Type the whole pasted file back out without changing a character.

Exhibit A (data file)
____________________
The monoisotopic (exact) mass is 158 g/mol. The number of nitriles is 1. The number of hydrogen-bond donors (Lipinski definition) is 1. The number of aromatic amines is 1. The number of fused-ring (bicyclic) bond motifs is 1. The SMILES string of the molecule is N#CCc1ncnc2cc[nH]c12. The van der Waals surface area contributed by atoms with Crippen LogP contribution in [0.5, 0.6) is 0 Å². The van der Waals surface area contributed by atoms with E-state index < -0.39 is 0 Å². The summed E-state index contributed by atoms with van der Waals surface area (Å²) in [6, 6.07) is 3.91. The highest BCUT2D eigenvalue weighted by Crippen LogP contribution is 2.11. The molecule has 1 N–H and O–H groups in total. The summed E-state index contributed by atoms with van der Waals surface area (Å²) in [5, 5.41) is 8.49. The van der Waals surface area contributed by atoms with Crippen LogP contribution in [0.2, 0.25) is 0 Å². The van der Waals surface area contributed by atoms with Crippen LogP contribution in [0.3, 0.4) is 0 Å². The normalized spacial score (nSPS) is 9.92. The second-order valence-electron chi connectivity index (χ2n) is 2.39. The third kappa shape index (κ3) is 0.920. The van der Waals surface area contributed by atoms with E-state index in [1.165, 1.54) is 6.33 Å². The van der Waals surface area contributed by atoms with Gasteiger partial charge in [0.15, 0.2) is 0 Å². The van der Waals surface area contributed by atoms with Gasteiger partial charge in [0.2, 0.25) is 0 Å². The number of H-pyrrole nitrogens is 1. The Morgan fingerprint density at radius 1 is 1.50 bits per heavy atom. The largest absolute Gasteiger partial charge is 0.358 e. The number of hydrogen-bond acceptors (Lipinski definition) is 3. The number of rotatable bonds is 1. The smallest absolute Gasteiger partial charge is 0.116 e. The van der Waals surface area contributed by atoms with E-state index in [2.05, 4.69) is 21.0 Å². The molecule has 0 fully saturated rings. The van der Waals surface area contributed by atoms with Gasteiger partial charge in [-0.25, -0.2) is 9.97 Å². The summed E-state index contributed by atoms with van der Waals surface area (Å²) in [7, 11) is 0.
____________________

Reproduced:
The monoisotopic (exact) mass is 158 g/mol. The number of nitriles is 1. The number of hydrogen-bond donors (Lipinski definition) is 1. The number of aromatic amines is 1. The number of fused-ring (bicyclic) bond motifs is 1. The SMILES string of the molecule is N#CCc1ncnc2cc[nH]c12. The van der Waals surface area contributed by atoms with Crippen LogP contribution in [0.5, 0.6) is 0 Å². The van der Waals surface area contributed by atoms with E-state index < -0.39 is 0 Å². The summed E-state index contributed by atoms with van der Waals surface area (Å²) in [6, 6.07) is 3.91. The highest BCUT2D eigenvalue weighted by Crippen LogP contribution is 2.11. The molecule has 1 N–H and O–H groups in total. The summed E-state index contributed by atoms with van der Waals surface area (Å²) in [5, 5.41) is 8.49. The van der Waals surface area contributed by atoms with Crippen LogP contribution in [0.2, 0.25) is 0 Å². The van der Waals surface area contributed by atoms with Crippen LogP contribution in [0.3, 0.4) is 0 Å². The normalized spacial score (nSPS) is 9.92. The second-order valence-electron chi connectivity index (χ2n) is 2.39. The third kappa shape index (κ3) is 0.920. The van der Waals surface area contributed by atoms with E-state index in [1.165, 1.54) is 6.33 Å². The van der Waals surface area contributed by atoms with Gasteiger partial charge in [0.15, 0.2) is 0 Å². The van der Waals surface area contributed by atoms with Gasteiger partial charge in [0.2, 0.25) is 0 Å². The number of H-pyrrole nitrogens is 1. The Morgan fingerprint density at radius 1 is 1.50 bits per heavy atom. The largest absolute Gasteiger partial charge is 0.358 e. The number of hydrogen-bond acceptors (Lipinski definition) is 3. The number of rotatable bonds is 1. The smallest absolute Gasteiger partial charge is 0.116 e. The van der Waals surface area contributed by atoms with E-state index in [2.05, 4.69) is 21.0 Å². The molecule has 0 fully saturated rings. The van der Waals surface area contributed by atoms with Gasteiger partial charge in [-0.25, -0.2) is 9.97 Å². The summed E-state index contributed by atoms with van der Waals surface area (Å²) in [7, 11) is 0.